The facts that are relevant for these purposes are that a judgment was obtained against Joshua and Usman Solicitors for liability to a mortgage provider, who assigned that liability to the Claimant, Goldsmith Williams, who brought a claim against Travelers under the 1930 Act. Travelers successfully defended a claim on Joshua and Usman’s solicitor’s professional indemnity policy by relying on the exclusion clause whereby fraud was committed or condoned by all the directors of the company.

Different outcome?

For the Claimant things could have been different under the 2010 Act. Firstly it would not have had to restore Joshua and Usman Solicitors to the companies register in order to be able to sue it and establish its liability, so it would have saved time and money by only suing the insurers directly to establish liability. Secondly, in advance of bringing proceedings, it could have obtained disclosure from Travelers about the policy exclusion and may have decided not to sue once it saw the terms of the policy in the context of the known facts regarding fraud by the solicitor directors. (Although this is perhaps unlikely, because it was a standard exclusion in a solicitor’s PI policy, so the Claimant should have guessed the exclusion existed.) Thirdly, if knowledge of the contents of the policy would have made a difference to it, the Claimant could have required the mortgage provider to obtain that disclosure from Travelers before it agreed to take an assignment from the mortgage provider, thereby avoiding taking on the risk.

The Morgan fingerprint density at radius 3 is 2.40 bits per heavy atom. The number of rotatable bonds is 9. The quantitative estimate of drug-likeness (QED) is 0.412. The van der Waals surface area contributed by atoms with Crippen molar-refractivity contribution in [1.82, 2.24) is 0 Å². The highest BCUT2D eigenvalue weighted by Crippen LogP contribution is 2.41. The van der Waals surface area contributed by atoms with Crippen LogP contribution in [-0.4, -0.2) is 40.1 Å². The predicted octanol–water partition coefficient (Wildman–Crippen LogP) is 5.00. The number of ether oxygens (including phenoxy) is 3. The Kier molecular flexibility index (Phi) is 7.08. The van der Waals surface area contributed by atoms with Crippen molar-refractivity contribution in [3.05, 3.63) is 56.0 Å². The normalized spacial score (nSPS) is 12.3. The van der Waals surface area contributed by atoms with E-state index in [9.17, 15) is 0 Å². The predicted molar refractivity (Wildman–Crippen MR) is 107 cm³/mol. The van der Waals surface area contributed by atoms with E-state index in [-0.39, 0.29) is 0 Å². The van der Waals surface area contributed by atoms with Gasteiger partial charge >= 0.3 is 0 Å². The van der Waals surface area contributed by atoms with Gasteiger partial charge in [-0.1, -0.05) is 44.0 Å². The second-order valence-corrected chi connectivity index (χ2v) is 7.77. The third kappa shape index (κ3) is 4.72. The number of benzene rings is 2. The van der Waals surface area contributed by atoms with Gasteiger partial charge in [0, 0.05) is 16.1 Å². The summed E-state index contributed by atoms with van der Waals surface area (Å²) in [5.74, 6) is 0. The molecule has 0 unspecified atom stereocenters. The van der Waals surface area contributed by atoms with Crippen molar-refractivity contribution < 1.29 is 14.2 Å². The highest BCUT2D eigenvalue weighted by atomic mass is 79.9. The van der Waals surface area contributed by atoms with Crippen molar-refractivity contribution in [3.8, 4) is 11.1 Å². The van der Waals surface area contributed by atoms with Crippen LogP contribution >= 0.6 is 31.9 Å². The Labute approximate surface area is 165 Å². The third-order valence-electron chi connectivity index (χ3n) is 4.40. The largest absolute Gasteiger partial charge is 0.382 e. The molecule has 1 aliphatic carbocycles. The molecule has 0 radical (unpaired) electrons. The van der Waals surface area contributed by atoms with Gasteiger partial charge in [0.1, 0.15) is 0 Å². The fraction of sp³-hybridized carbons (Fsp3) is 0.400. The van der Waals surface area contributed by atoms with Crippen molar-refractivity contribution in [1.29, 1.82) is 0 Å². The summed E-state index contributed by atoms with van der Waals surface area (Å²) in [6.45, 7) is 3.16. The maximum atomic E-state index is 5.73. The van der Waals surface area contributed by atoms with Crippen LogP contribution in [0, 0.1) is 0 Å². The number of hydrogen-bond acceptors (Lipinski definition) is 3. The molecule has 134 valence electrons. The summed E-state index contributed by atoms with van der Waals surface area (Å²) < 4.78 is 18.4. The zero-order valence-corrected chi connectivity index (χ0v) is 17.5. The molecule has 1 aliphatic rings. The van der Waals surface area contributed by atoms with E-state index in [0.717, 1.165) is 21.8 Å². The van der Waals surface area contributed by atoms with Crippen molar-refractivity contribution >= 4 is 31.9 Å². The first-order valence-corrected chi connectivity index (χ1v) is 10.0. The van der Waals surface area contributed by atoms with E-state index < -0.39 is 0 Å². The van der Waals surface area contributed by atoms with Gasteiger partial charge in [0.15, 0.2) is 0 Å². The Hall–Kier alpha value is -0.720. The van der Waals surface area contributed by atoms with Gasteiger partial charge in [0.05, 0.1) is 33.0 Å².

For Travelers, it would continue to rely on the exclusion clause, but it is possible that early disclosure under the 2010 Act in response to a request from the third party might have put the Claimant off bringing proceedings against Travelers and/or might have given Travelers more leverage for an early settlement.